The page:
What about the 120 kW & 340 Nm diesel version of the same RCZ sports car? Well, the short and unsurprising answer is that the HDi is not as good. I got to sample it for a few days, on a short visit up to Johannesburg and the first thing I immediately noticed was how much heavier it felt than the petrol version. The bigger, 2.0-litre, cast iron engine must certainly account for this and perhaps there is overcompensation in the body rigidity to handle the extra weight. As a result the heavier disposition permeates all the responses of the vehicle. The ride is much firmer and because the ride is firmer the 18-inch wheel and tyre combination judders with more intensity into the cabin. The HDi feels less eager off the line (0 – 100 km/h in over 8 seconds), less fizzy through to its lower rev limit and less delicate through the bends when you ask it to change direction. That immediately takes away 50% of the RCZ’s skill set right there.
There were some other problems with the car too. The clutch vibrated so strongly as you came on or off it in slow traffic, that all your fillings shook out instantly. The tyre pressure monitors were convinced I had one and then ‘more than one tyre deflated’ for a lot of the time. I checked the tyres twice thinking they might be the key to unlocking the mystery of the very firm, un-Frenchman like ride quality, but alas, they were perfectly inflated.
‘It is a diesel after all,’ you may be saying to yourself, but there are still a few things I’d count in this cars favour. First of all the steering is still perfect. Really, it is brilliantly weighted. Secondly, the interior is just as good as it is in the THP model. Thirdly, nowhere on the body work does it say HDi, or anything to signify its got a tractor engine under that pebble smooth bonnet. That means you can still do good medium to fast speed posing. Unfortunately when you do pull through Melrose Arch at lunch time, everyone will hear and probably smell you in your diesel. That’s not cool, when a McLaren SLR burbles by right behind you.
The economy and eco-worthiness a diesel provides is obviously another upside. Peugeot claim a combined figure of 5.3 L/100km, which I’m sure can be done in a laboratory with a laptop controlling the throttle cable, but the RCZ is a hard, low to the ground sports car with great steering. You want to drive it hard and you want to feel it working underneath you. It’s not a car for eek-ing out your best fuel consumption, like a Prius or even a Honda CR-Z. In the RCZ HDi, I averaged 7.5 L/100km with quite a heavy foot, which isn’t too bad I suppose, but the diesel engine and the sports car body are just not a good match as it turns out.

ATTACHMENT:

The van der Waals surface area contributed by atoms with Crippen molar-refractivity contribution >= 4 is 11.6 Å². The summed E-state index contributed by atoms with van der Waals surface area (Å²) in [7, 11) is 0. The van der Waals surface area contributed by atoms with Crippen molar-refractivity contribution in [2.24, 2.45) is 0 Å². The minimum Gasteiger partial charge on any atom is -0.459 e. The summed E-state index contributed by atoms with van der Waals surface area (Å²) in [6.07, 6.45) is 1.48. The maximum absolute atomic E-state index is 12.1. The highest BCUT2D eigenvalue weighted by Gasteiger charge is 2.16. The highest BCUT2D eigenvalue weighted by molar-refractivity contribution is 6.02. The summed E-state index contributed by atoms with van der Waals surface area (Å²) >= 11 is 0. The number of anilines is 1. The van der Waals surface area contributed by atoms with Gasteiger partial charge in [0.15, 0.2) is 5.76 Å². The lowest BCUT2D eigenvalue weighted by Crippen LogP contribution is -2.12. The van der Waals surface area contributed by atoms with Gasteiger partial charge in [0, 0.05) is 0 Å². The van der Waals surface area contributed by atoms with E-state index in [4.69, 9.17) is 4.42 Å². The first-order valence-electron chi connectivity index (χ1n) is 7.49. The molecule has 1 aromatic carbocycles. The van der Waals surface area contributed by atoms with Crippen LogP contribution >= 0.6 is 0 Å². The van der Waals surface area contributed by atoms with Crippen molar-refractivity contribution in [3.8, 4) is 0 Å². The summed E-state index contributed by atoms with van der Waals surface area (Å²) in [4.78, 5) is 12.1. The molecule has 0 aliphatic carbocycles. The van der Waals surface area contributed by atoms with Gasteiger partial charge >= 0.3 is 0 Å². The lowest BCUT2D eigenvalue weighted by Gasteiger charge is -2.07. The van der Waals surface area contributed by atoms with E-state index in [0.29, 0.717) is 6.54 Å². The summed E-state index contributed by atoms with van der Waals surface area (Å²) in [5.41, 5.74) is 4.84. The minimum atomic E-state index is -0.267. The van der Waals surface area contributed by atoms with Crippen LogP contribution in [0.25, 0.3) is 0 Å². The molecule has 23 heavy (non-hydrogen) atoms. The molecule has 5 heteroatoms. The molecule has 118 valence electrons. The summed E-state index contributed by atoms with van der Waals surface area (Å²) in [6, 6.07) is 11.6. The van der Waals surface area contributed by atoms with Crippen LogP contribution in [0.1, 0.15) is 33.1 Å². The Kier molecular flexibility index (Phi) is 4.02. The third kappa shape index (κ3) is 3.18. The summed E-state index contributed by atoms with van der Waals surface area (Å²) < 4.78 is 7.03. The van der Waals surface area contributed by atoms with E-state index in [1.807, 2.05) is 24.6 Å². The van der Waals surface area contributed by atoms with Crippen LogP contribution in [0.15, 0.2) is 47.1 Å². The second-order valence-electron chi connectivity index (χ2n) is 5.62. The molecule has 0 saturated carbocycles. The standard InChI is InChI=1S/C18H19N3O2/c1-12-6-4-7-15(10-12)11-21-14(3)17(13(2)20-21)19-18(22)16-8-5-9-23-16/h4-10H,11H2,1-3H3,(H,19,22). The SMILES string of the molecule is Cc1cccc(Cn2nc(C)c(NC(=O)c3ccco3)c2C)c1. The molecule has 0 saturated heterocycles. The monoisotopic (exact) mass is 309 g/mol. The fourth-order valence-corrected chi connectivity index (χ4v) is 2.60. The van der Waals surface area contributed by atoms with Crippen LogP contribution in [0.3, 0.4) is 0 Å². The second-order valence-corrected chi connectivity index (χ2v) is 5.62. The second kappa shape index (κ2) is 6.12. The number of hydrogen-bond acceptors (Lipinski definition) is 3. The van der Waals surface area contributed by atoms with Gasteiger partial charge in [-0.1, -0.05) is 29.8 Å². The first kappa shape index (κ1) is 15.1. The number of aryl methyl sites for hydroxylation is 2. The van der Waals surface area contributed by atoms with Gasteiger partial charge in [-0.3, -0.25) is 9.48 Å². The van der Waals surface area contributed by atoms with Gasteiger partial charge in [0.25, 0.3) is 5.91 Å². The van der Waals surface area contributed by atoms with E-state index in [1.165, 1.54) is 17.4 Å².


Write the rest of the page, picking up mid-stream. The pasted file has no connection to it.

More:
All the RCZ 2.0 HDi drive really made me want to do was go back in time to 2010 and drive the proper THP version again. At R391 500 the THP is only R10 000 more than the HDi. A bargain for the immense style and poised drive it provides.
What we like…
- The ‘idea’ of an RCZ HDi being an ‘all comers,’ diesel sports car.
- The styling and the rear biased, sloping tail that makes it look mid-engined.
- Its sports car steering.
What we would like…
- Someone to loosen up the ride on the HDi.
- Some fittings like Sat-Nav, etc, from the Citroen DS range.
- A six cylinder diesel would be too much, but oh so fantastic at the same time.
- The THP model quite frankly.
|Base Price||R381 500|
|Warranty||3 year / 100 000 km|
|Engine Capacity||1 997 cm³|
|No. Of Cylinders||4-cylinders, In-line|
|Power||120 kW @ 3 750 r/min|
|Torque||340 N.m @ 2 000 r/min|
|Drive type||Front-wheel drive|
|Acceleration||0 – 100 km/h in 8.2 seconds (claimed)|
|Top Speed||220 km/h|
|Fuel Consumption||5.3 l/100km (claimed combined)|
|CO2 Emissions||139 g/km|